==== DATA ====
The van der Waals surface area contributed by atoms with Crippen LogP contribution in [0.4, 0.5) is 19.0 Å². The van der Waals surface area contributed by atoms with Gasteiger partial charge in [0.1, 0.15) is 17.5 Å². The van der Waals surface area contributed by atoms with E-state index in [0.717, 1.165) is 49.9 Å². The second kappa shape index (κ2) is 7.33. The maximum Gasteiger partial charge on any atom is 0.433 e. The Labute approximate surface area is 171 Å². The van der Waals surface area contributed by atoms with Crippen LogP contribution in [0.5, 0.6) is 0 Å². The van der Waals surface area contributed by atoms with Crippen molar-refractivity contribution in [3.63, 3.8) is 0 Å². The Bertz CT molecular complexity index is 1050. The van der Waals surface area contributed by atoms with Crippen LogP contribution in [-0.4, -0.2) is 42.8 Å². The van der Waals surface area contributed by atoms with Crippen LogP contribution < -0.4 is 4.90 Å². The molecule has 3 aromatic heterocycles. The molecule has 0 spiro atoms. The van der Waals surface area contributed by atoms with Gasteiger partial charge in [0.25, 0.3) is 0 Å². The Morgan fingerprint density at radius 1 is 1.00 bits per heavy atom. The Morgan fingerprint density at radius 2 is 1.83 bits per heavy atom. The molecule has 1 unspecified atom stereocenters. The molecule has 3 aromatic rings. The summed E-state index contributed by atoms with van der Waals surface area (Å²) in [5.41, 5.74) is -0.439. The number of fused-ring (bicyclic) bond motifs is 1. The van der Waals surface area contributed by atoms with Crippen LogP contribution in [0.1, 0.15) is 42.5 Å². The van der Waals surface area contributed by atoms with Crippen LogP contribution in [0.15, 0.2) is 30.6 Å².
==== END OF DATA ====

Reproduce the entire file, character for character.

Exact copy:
The van der Waals surface area contributed by atoms with Crippen LogP contribution in [0.4, 0.5) is 19.0 Å². The van der Waals surface area contributed by atoms with Gasteiger partial charge in [0.1, 0.15) is 17.5 Å². The van der Waals surface area contributed by atoms with E-state index in [0.717, 1.165) is 49.9 Å². The second kappa shape index (κ2) is 7.33. The maximum Gasteiger partial charge on any atom is 0.433 e. The Labute approximate surface area is 171 Å². The van der Waals surface area contributed by atoms with Crippen LogP contribution in [0.5, 0.6) is 0 Å². The van der Waals surface area contributed by atoms with Crippen molar-refractivity contribution in [3.63, 3.8) is 0 Å². The Bertz CT molecular complexity index is 1050. The van der Waals surface area contributed by atoms with Crippen LogP contribution in [-0.4, -0.2) is 42.8 Å². The van der Waals surface area contributed by atoms with Crippen LogP contribution < -0.4 is 4.90 Å². The molecule has 3 aromatic heterocycles. The molecule has 0 spiro atoms. The van der Waals surface area contributed by atoms with Gasteiger partial charge in [0.25, 0.3) is 0 Å². The Morgan fingerprint density at radius 1 is 1.00 bits per heavy atom. The Morgan fingerprint density at radius 2 is 1.83 bits per heavy atom. The molecule has 1 unspecified atom stereocenters. The molecule has 3 aromatic rings. The summed E-state index contributed by atoms with van der Waals surface area (Å²) in [5.41, 5.74) is -0.439. The number of fused-ring (bicyclic) bond motifs is 1. The van der Waals surface area contributed by atoms with Crippen LogP contribution in [0.1, 0.15) is 42.5 Å². The van der Waals surface area contributed by atoms with Crippen LogP contribution in [0.15, 0.2) is 30.6 Å².